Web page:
To test if your fish fillet is cooked, place a rounded knife into the thickest part of the flesh. If the knife is quite warm, the fish is cooked and if the knife is still cold then cook for a little longer. This prevents the fish being pulled apart to test. The flesh should "flake" readily. Another indication is when the inside flesh turns from translucent to white.
A great recipe passed on to me by a local angler-come-chef is the simple dish - Fish Fillets with Parmesan, Chilli and Herb Crust. The best fillets of fish to use include trevally, tailor and reef species: pearl perch or snapper. It has very little fat and can be grilled, barbequed or shallow fried. Try it out before summer is over, oh and it goes very well with an ice cold beer - a low carb one of course!
Fish Fillets with Parmesan, Chilli and Herb Crust.
1. Lightly dust 4 x skinless white fillets of fish with flour, salt and pepper.
2. Dip into a beaten egg whisked with 1 tbs of milk.
3. Coat with the mixture of ½ cup of dry breadcrumbs, 1 tbs finely chopped fresh chilli, 2 tbs of dill and parsley, 4 tbs parmesan cheese and 4tbs lightly crushed almond flakes. Press on one side of the fillet firmly.
4. Heat 1 tbs of oil and 30g butter in a bbq, grill pan or frying pan.
5. Add the fish by placing the herb crust side down first and cook for 2-4mins until golden and the flip over. (Cook on medium heat if shallow frying).
6. Top with guacamole, tomato salsa or tartare sauce and serve with a crisp green salad.
7. Bon Appetite!
LOCAL FISHING REPORT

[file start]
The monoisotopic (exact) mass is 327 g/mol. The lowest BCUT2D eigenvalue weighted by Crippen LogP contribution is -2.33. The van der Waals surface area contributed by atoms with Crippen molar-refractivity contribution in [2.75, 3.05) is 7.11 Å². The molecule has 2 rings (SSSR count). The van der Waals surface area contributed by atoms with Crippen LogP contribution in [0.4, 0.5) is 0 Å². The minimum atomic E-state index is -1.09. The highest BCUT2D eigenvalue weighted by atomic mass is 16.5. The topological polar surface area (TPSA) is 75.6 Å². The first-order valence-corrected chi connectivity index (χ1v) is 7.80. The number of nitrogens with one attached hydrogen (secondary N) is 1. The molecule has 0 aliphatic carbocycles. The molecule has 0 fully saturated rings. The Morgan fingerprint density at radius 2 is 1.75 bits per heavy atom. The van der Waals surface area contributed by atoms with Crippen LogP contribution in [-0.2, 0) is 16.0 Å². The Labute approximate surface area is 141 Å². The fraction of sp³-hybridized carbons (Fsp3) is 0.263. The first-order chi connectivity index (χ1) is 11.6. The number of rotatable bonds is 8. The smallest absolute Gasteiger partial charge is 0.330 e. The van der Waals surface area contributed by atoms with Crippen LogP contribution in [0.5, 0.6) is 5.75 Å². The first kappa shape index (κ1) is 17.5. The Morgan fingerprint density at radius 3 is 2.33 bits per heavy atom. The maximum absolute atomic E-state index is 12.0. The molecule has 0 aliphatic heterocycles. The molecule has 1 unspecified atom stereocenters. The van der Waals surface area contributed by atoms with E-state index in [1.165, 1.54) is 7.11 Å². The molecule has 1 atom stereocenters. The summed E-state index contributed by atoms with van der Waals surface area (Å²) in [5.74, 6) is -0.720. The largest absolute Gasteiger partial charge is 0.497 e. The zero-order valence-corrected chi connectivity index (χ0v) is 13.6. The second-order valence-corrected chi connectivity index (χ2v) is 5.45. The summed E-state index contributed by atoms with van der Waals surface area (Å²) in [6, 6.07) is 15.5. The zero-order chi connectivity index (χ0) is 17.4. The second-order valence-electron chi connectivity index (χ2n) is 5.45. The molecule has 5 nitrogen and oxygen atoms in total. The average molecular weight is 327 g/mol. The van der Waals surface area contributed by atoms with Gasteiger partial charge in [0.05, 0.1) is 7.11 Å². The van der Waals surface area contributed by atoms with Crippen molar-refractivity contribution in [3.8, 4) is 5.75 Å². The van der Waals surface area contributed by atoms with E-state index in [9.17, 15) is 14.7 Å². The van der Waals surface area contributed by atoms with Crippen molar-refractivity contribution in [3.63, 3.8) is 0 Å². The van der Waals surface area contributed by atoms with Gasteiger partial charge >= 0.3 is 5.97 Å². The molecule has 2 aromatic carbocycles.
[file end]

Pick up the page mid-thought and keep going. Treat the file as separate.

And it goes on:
NOOSA: Whiting along north shore. Mangrove jacks at the Sheraton bridge, Munna Point Bridge, the entrance to Noosa Waters and along the Noosaville stretch on softies and live bait. Quality whiting are being caught with poppers along the Noosaville stretch. Trevally and bream around the Sheraton Bridge. Crabs in the lower reaches of Weyba Creek.
MAROOCHYDORE: Grunter bream and keeper whiting around the bli bli islands. Mangrove jack in the creeks and around bridge pylons. Whiting throughout the middle and upper reaches of the river. Trevally at the top of the tide in the morning in both canal systems. Estuary cod and bream in the southern channel.
KAWANA: A 4.3kg coral trout and a few sweetlip from the Gneerings. Mangrove jacks around the bridges and walls in the evenings. Whiting in the sand basin and up stream of McKenzies Bridge. Trevally in the late afternoons around the Kawana Boat Ramp, on the edge of the sand basin and along the eastern rock wall.
CALOUNDRA: Grunter bream off the boardwalk. Greenback tailor off Wurtulla Beach over night. Quality mangrove jacks in creeks, bridges and rocky walls. Big eyed trevally in Currimundi Creek. Tarpon to 52cm on surface lures in the lake behind the gold corse.
Young Travis Hamilton enjoyed a morning out on the Maroochy River chasing whiting with his dad Darrin and was lucky enough to catch a few nice snodgers up to 36cm.
Mangrove jack have been prolific over the past few months in Sunshine Coast estuaries, with Jeff Vere fine looking specimen taking a live poddy mullet up Petrie Creek overnight.
Darrin fished last Friday on the banks between Chambers Island and Bli Bli on the flood tide for another tray of quality whiting, with the biggest weighing in at 540g.
Ollie B. braved the ruff weather this week venturing out to the Gneerings for a morning fish, which payed off with this quality 4.3kg coral trout.